(NewsGlobal.com)- Justice Sonia Sotomayor’s impending under-the-radar decision on whether the U.S. Justice Department can proceed with a prosecution against Turkey’s state-owned Halkbank could have significant effects on U.S.-Turkey relations. It could serve as a catalyst for Turkish President Recep Tayyip Erdogan to attack the U.S. and its interests.
After the Second Circuit Court of Appeals ruled in favor of the Justice Department’s ability to bring charges against Halkbank last year, Sotomayor is scheduled to review the case. She will handle matters that come from this appeals court.
According to the authorities, Halkbank took part in a conspiracy to assist Iran in evading U.S. sanctions between 2012 and 2016 that were meant to limit Iran’s access to the escrowed cash held at Halkbank. To conceal the monies’ connection to Iran so they could be used to make international payments on Iran’s behalf, the indictment claims Halkbank engaged in activities within Turkey. A tiny portion of the money, which the government estimates to be $1 billion, is said to have eventually moved through correspondent accounts in the United States after leaving Halkbank and following many more intermediary three transactions.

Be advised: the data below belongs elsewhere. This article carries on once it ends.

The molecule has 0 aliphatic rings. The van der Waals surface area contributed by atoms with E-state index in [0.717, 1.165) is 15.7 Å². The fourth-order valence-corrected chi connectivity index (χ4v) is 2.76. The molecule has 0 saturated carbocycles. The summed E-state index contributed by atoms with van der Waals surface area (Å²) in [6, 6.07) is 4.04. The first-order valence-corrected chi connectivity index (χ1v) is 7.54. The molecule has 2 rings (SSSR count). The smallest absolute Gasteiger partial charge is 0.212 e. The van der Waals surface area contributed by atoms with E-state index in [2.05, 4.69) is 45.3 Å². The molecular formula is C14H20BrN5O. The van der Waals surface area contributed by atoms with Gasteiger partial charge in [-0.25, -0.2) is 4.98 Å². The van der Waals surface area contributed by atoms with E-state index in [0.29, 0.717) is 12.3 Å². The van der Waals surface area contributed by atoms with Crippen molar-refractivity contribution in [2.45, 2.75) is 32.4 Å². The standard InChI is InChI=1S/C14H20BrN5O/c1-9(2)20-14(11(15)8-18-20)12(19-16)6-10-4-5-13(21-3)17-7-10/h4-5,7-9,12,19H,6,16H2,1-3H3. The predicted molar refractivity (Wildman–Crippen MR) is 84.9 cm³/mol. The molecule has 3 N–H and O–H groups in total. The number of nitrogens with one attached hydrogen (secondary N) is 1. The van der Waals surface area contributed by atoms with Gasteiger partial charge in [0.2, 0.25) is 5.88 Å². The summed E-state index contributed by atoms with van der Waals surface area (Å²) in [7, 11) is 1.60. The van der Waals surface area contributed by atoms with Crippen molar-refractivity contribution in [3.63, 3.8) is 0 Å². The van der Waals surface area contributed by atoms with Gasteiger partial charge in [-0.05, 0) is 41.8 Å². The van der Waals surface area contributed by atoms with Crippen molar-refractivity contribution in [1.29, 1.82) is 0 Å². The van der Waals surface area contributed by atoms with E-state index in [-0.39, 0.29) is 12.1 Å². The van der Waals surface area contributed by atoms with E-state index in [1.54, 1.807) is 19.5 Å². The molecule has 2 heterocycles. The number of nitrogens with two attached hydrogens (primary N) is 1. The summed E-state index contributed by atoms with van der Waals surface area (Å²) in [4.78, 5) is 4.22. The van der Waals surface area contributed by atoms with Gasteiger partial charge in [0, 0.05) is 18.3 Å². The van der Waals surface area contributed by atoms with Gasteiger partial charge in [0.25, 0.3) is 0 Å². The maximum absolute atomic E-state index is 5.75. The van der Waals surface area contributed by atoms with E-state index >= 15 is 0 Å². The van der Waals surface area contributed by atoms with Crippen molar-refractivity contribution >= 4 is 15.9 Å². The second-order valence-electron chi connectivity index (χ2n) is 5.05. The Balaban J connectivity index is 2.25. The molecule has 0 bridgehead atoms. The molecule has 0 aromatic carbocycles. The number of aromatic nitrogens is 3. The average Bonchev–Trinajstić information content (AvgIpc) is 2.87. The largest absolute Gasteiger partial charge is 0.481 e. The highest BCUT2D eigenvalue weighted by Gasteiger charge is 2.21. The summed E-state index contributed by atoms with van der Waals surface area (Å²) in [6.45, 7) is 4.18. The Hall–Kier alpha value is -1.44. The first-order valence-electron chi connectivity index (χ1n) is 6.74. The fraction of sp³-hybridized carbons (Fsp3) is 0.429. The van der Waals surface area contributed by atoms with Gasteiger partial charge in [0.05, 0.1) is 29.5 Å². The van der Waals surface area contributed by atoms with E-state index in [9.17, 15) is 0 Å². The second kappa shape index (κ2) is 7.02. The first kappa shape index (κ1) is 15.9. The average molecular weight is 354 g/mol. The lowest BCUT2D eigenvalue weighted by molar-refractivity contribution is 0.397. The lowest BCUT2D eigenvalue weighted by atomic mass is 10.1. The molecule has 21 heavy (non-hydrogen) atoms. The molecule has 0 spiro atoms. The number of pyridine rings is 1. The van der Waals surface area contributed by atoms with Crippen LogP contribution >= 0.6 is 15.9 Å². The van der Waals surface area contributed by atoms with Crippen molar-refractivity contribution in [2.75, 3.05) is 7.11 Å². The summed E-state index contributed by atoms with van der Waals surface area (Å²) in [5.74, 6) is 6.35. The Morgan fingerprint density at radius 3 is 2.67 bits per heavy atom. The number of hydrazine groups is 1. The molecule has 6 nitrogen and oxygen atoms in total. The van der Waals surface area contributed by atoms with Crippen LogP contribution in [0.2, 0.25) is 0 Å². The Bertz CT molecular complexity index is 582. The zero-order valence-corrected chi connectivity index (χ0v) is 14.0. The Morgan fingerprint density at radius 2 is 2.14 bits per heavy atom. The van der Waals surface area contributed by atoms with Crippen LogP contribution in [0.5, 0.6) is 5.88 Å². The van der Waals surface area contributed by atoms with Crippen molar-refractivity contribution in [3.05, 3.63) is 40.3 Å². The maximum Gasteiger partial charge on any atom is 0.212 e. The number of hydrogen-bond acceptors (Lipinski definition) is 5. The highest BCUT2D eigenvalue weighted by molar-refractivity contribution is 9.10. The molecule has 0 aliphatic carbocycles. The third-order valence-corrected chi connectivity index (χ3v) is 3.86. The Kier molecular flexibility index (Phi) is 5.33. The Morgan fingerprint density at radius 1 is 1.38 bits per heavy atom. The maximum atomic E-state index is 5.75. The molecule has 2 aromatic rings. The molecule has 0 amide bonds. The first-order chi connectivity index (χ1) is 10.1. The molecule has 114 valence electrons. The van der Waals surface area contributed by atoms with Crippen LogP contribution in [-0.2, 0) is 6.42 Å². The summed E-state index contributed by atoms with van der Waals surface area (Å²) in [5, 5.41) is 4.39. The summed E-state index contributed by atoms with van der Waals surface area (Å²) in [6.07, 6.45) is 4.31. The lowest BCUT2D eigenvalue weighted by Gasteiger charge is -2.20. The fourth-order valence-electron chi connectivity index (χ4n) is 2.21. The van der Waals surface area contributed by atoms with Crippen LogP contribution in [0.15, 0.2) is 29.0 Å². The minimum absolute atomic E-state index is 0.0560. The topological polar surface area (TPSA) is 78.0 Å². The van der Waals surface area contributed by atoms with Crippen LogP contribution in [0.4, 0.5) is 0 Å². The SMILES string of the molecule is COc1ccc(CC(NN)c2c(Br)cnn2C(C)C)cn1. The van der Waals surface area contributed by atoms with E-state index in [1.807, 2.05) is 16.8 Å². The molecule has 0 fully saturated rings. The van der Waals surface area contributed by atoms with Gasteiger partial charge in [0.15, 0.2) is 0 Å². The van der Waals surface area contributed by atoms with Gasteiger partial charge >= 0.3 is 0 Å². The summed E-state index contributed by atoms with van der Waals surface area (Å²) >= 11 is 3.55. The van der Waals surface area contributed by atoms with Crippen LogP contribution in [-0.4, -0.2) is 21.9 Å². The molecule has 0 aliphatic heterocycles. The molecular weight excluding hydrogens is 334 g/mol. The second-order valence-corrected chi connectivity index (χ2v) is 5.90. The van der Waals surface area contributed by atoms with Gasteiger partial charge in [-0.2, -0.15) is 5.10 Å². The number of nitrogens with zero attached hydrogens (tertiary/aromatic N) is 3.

Additionally, it is claimed that former Halkbank executives misled US Department of the Treasury representatives about the transactions.
A grand jury handed a six-count indictment against Halkbank in October 2019, accusing it of scheming to defraud the US, breaking the International Emergency Economic Powers Act, committing bank fraud, and conspiring to conduct bank fraud, laundering money, and more. In March 2020, Halkbank entered a not-guilty plea to all charges.
Halkbank filed a motion to dismiss the charge on August 10, 2020, claiming protection from criminal prosecution due to foreign sovereign immunity, among other reasons. In addition, Halkbank claimed it was entitled to sovereign immunity under either the FSIA or common law of foreign sovereign immunity and that the district court lacked subject-matter jurisdiction over the criminal case against a foreign sovereign.
The court of appeals came to the conclusion that it had jurisdiction to hear the appeal in response to the government’s move to dismiss.